Global Tobacco: A State of Affairs

by helen on January 29, 2009

Editor: Chronic diseases are now prevalent worldwide. We wanted to provide you with a snapshot of the spread of tobacco globally, its effects on global health, and efforts by states to mitigate tobacco’s harms.

Tsight of someone pulling out a cig in the middle of a crowded Borders café would be bizarre. And if that someone were bold enough to “light up,” furrowed stares would immediately laser all through the café. Indignant whispers would swish around the room. Finally, the café barista will walk over and gently ask the perpetrator to please go outside, 20 feet away from the store, to smoke.

But careful! Situated directly across from Borders is Marshalls, and 90 degrees to Borders and Marshalls is Target, all of which require the distance of at least 20 feet between the smoker and each respective building. As the smoker huddles outside in the winter cold, puffing away in his one allotted square foot, the patrons in Borders stare out at him through frosty big windows as if he’s some rare zoo specimen in its natural (and small) habitat.

California is not a friendly place to smokers.

The same setting transported to Shanghai, China would render a different image. The ostracized man looking sadly in at the warm, laughing people inside will have no cigarette because, in China, the oddball is the non-smoker concerned with inhaling.

This man is probably an American.

Very few quirks expose the American in foreign lands better than when they start warning others in the dangers of smoking. Actually, there is: when they start warning about second-hand smoking.

It’s hard to understand the kind of anti-smoking culture that exists in California if you don’t live in California. For most of the world, the attitude toward smoking is more akin to the one in Shanghai than in San Francisco and the fervent anti-smoking vibe of California is met, more or less, with eye rolls. After all, everyone smokes.

And in the coming decades, that statement is about to become more true. Tobacco use is rising fast and strong, and soon, the ubiquitous slim, white cylinder will soon be hanging from more eager mouths than ever. The “everybody does it” mentality can create a false sense of comfort, so it may surprise people to know that tobacco has silently become the single deadliest, yet preventable, killer in the world.

thank you for smoking
photo credit : the half-blood prince

We went over the World Health Organization’s Report On The Global Tobacco Epidemic, 2008 1. The report was released as part of the MPOWER package, and is a very comprehensive overview of the status of global tobacco use and prevention methods. We’ve pulled out some of the most relevant information and reproduced the graphs for you. Enjoy our comprehensive overview of their comprehensive overview.


Did you know…

Tobacco Death Toll : Quick Facts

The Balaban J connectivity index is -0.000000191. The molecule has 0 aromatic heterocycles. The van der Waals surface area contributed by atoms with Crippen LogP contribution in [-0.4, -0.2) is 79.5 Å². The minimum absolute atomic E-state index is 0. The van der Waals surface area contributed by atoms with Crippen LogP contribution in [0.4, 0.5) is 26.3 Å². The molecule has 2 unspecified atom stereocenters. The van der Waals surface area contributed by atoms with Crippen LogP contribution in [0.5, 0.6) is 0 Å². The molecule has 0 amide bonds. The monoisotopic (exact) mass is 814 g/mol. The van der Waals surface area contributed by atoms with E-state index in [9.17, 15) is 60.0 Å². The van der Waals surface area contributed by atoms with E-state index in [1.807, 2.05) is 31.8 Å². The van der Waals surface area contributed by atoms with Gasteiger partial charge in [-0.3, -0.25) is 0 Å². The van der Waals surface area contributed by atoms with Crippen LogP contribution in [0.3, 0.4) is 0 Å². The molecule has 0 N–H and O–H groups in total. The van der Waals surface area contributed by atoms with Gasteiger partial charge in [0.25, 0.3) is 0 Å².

Tobacco’s devastating health effects are not immediately evident. As global tobacco use is rising, years or decades will go by until the wave of tobacco-related illnesses hits.

6 seconds a person dies from tobacco use
5 million annual deaths due to tobacco, more than AIDS+TB+malaria combined
10 % percentage of adult deaths worldwide attributable to tobacco
8 million projected annual death due to tobacco use by 2030, if unchecked
100 million tobacco-related deaths in the 20th century
500 million people currently still alive who will die from tobacco, if current trends continue
1 billion estimated tobacco-related deaths in the 21st century


Tobacco & the Developing World
80 % percentage of tobacco deaths that will be exclusively in low-income countries by 2030

Most of the world’s population lives in low and middle-income countries where tobacco consumption is steadily increasing; they represent a vast, untapped marketplace still relatively lax on anti-tobacco laws and restrictions. The tobacco epidemic will be most harmful to these people, as their countries have fewer resources to address all the consequences of tobacco use.

100 million Chinese men currently under age of 30 who will die from tobacco use

Developing countries like China currently in the early stages of the tobacco epidemic have yet to experience the full weight of tobacco-related illnesses that have already hit wealthier countries.


Tobacco, Youth & Addiction
24 % percentage of adults worldwide addicted to tobacco

Low prices, billions of dollars in aggressive marketing, and a lack of education about tobacco keep the population addicted and coming back for more.

21 People who do not start smoking before the age of 21 are unlikely to ever begin smoking

The younger someone is when they try tobacco, the more likely they are to be addicted for life. This is why tobacco companies spend billions of dollars annually on marketing to youth. The tobacco industry is now using marketing and lobbying tricks (often banned in developed countries) on teens in the developing world.
Tobacco-Related Diseases and Shortened Life Spans
33-50% percentage of people prematurely killed by tobacco [an average of 15 years early]

Tobacco-related illnesses cause not only physical pain and premature death, but also lead to high health-care costs and loss of economic mobility and productivity.

90 % percentage of lung cancers caused by tobacco

Many tobacco users don’t understand the health ramifications of smoking and many are unaware that other than lung cancer, smoking can also cause heart disease, stroke, and many various other types of cancer.


Tobacco & Second-Hand Smoke
40% of countries lack protection of children from second-hand smoke in schools.

In total, 80 countries do not ban smoking in either schools or hospitals, or both, thereby failing to protect choolchildren and/or the sick.

Each year:
430 cases of sudden infant death syndrome